Bhopal case First Information Report (FIR)

Key source documents in the unheard case against UCC

Testimony of Edward Muñoz

The case against Union Carbide Corporation by Michael V. Ciresi


Medical documents, 1985-2005


Confidential minutes of meeting of Group of Ministers on Bhopal, June 2010


Letter from US Members of Congress to Dow Chemical, June 16, 2009 Letter from Members of Congress marking the 25th anniversary of the Union Carbide gas disaste and asking Dow Chemical to accept its inherited liabilities in Bhopal


Report from US India CEO Forum, March 2006, convened in 2005 by President George Bush and Prime Minister Manmohan Singh. The document outlines plans for economic partnership and identifies obstacles. P13: “Specific focus on resolving legacy issues such as those impacting Dow/ Bhopal tragedy of 1984 … would send a strong positive signal to US investors.” Document sourced from:


Emails relating to India’s request for the extradition of Warren Anderson

US intelligence report from Mumbai, July 26, 2004




Email from Burson-Marsteller to Dow and Carbide PR people

Warren Anderson should not be extradited to India

Report from US India CEO Forum, March 2006, convened in 2005 by President George Bush and Prime Minister Manmohan Singh. The document outlines plans for economic partnership and identifies obstacles. P13: “Specific focus on resolving legacy issues such as those impacting Dow/ Bhopal tragedy of 1984 … would send a strong positive signal to US investors.” Document sourced from:

Letter from US Members of Congress to Dow Chemical, June 16, 2009 Letter from Members of Congress marking the 25th anniversary of the Union Carbide gas disaste and asking Dow Chemical to accept its inherited liabilities in Bhopal

UNION CARBIDE (pre-merger with Dow)

Union Carbide proposal for building an MIC plant in Bhopal Includes the pages which reveal that important technology was “unproven”. 49 pages.

Excerpt from May 1982 safety audit of the Bhopal plant by US engineers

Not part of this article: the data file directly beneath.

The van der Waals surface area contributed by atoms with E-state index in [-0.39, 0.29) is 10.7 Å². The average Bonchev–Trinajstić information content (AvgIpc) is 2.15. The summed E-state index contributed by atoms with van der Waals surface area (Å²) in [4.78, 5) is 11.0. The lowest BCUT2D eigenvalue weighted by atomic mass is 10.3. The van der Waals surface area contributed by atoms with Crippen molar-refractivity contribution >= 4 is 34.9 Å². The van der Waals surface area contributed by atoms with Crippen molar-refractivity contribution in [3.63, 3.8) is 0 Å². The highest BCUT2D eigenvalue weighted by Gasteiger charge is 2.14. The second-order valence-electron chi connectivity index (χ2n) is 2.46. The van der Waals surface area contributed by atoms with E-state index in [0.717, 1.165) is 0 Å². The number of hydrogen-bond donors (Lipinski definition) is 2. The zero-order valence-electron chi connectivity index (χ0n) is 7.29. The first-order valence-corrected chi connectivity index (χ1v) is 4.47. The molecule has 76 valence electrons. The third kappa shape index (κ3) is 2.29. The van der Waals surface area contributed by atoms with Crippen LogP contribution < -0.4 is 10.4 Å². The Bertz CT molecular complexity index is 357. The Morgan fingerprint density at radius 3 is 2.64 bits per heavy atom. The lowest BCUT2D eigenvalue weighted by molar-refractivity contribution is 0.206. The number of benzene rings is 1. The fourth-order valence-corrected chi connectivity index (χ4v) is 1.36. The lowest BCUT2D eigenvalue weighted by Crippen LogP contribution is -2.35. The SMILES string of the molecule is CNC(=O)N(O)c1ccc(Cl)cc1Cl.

Export-Import Bank of the United States documents

Union Carbide Eastern assessment of the failing UCIL factory in Bhopal

September 1984 Safety Survey of MIC unit at Institute, West Virginia


Dow-Union Carbide Corporation Merger document

These documents were obtained via the ‘discovery process’ in a class action suit brought by victims of water contamination against Union Carbide Corporation in New York.

There are five hundred and eighty four (584) pages of private memos, letters, telexes and press cuttings, presented here in the order they were placed by Union Carbide. They need reorganising by date and subject. The work of cataloguing them all and putting them on the site will take some time, but work in progress can be seen below.


PoisonPapers1 1.pdf
Page 2 of undated letter from C.K. Harayan, Resident General Manager of EIIL (Eveready Industries India Limited) referring to quantities of Sevin residue and Naphthol tar on the site (44.55 and 2.54 metric tonnes respectively) and referring peevishly to IICT Hyderabad work on which he has not had a progress report.

PoisonPapers1 2.pdf 
June 23, 1998, From C.K. Harayan at Eveready to MPPCB’s Chief Scientific Officer Dr P.C. Seth in reply to the latter’s letters 10715 dated 18.6.98 and 8351 dated 14.5.98. The work of closing the landfill is nearing completion and monsoon allowing will be finished within a month. The secured landfill is constructed only on one part of Pond III. Mentions writing to four laboratories about doing chemical analyses of soil and water based on NEERI parameters. The four are, NEERI, Nagpur, IICT, Hyderabad, ITRC Lucknow and NCL, Pune.

PoisonPapers1 3.pdf
June 22, 1998. Harayan’s letter, mentioned above, Eveready to NEERI, IICT, ITRC and NCL about chemical analysis of soil and water samples from in and around the Solar Evaporation Ponds. Samples are to be collected under the supervision of MPPCB officials. The targeted properties and elements of the samples (as per NEERI report) are enclosed.